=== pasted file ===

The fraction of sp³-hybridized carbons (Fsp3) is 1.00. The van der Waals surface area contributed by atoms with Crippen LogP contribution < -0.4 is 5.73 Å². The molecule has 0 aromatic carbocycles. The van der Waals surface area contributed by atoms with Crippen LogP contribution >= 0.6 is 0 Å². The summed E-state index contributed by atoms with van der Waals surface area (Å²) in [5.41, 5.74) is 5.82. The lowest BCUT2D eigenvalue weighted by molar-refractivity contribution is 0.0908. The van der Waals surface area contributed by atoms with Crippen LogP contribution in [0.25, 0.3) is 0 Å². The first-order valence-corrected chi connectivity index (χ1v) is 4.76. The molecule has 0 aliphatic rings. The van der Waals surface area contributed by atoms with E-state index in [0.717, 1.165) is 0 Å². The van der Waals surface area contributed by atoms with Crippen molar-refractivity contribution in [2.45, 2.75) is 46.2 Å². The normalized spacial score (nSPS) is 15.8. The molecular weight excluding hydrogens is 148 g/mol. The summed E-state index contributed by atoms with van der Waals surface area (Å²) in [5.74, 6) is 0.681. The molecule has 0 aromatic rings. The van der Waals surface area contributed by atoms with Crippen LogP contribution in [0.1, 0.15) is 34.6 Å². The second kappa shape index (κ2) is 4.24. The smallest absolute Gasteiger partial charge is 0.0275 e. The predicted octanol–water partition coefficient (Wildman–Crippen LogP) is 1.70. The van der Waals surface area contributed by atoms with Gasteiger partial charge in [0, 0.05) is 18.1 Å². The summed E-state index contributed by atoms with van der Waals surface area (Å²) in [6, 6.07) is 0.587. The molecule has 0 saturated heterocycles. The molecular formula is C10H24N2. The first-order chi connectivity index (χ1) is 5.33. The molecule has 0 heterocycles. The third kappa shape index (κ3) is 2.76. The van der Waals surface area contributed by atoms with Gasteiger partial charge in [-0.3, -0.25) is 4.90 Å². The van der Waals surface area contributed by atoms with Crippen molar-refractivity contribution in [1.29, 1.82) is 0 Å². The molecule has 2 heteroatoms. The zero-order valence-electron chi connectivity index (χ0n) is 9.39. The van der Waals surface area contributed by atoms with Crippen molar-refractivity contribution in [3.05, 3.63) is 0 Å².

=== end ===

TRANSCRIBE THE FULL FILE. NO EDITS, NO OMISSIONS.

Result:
The fraction of sp³-hybridized carbons (Fsp3) is 1.00. The van der Waals surface area contributed by atoms with Crippen LogP contribution < -0.4 is 5.73 Å². The molecule has 0 aromatic carbocycles. The van der Waals surface area contributed by atoms with Crippen LogP contribution >= 0.6 is 0 Å². The summed E-state index contributed by atoms with van der Waals surface area (Å²) in [5.41, 5.74) is 5.82. The lowest BCUT2D eigenvalue weighted by molar-refractivity contribution is 0.0908. The van der Waals surface area contributed by atoms with Crippen LogP contribution in [0.25, 0.3) is 0 Å². The first-order valence-corrected chi connectivity index (χ1v) is 4.76. The molecule has 0 aliphatic rings. The van der Waals surface area contributed by atoms with E-state index in [0.717, 1.165) is 0 Å². The van der Waals surface area contributed by atoms with Crippen molar-refractivity contribution in [2.45, 2.75) is 46.2 Å². The normalized spacial score (nSPS) is 15.8. The molecular weight excluding hydrogens is 148 g/mol. The summed E-state index contributed by atoms with van der Waals surface area (Å²) in [5.74, 6) is 0.681. The molecule has 0 aromatic rings. The van der Waals surface area contributed by atoms with Crippen LogP contribution in [0.1, 0.15) is 34.6 Å². The second kappa shape index (κ2) is 4.24. The smallest absolute Gasteiger partial charge is 0.0275 e. The predicted octanol–water partition coefficient (Wildman–Crippen LogP) is 1.70. The van der Waals surface area contributed by atoms with Gasteiger partial charge in [0, 0.05) is 18.1 Å². The summed E-state index contributed by atoms with van der Waals surface area (Å²) in [6, 6.07) is 0.587. The molecule has 0 saturated heterocycles. The molecular formula is C10H24N2. The first-order chi connectivity index (χ1) is 5.33. The molecule has 0 heterocycles. The third kappa shape index (κ3) is 2.76. The van der Waals surface area contributed by atoms with Gasteiger partial charge in [-0.3, -0.25) is 4.90 Å². The van der Waals surface area contributed by atoms with Crippen molar-refractivity contribution in [1.29, 1.82) is 0 Å². The molecule has 2 heteroatoms. The zero-order valence-electron chi connectivity index (χ0n) is 9.39. The van der Waals surface area contributed by atoms with Crippen molar-refractivity contribution in [3.05, 3.63) is 0 Å².